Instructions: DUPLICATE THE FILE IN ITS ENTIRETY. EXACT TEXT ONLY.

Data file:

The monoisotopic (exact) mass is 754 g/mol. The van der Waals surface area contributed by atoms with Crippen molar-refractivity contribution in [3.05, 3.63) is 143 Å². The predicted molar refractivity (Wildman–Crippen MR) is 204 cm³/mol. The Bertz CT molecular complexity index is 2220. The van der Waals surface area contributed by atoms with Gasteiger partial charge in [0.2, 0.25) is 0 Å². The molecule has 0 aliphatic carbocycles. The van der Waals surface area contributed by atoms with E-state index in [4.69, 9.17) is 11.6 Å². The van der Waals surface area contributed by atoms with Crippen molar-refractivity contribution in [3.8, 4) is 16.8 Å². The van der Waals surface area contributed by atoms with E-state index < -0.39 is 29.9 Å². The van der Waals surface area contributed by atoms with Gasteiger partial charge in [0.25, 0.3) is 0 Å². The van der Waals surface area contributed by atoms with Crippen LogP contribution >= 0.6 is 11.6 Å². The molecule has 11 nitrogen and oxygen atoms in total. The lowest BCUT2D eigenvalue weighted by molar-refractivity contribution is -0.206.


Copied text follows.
The monoisotopic (exact) mass is 754 g/mol. The van der Waals surface area contributed by atoms with Crippen molar-refractivity contribution in [3.05, 3.63) is 143 Å². The predicted molar refractivity (Wildman–Crippen MR) is 204 cm³/mol. The Bertz CT molecular complexity index is 2220. The van der Waals surface area contributed by atoms with Gasteiger partial charge in [0.2, 0.25) is 0 Å². The molecule has 0 aliphatic carbocycles. The van der Waals surface area contributed by atoms with E-state index in [4.69, 9.17) is 11.6 Å². The van der Waals surface area contributed by atoms with Crippen molar-refractivity contribution in [3.8, 4) is 16.8 Å². The van der Waals surface area contributed by atoms with E-state index < -0.39 is 29.9 Å². The van der Waals surface area contributed by atoms with Gasteiger partial charge in [0.25, 0.3) is 0 Å². The van der Waals surface area contributed by atoms with Crippen LogP contribution >= 0.6 is 11.6 Å². The molecule has 11 nitrogen and oxygen atoms in total. The lowest BCUT2D eigenvalue weighted by molar-refractivity contribution is -0.206.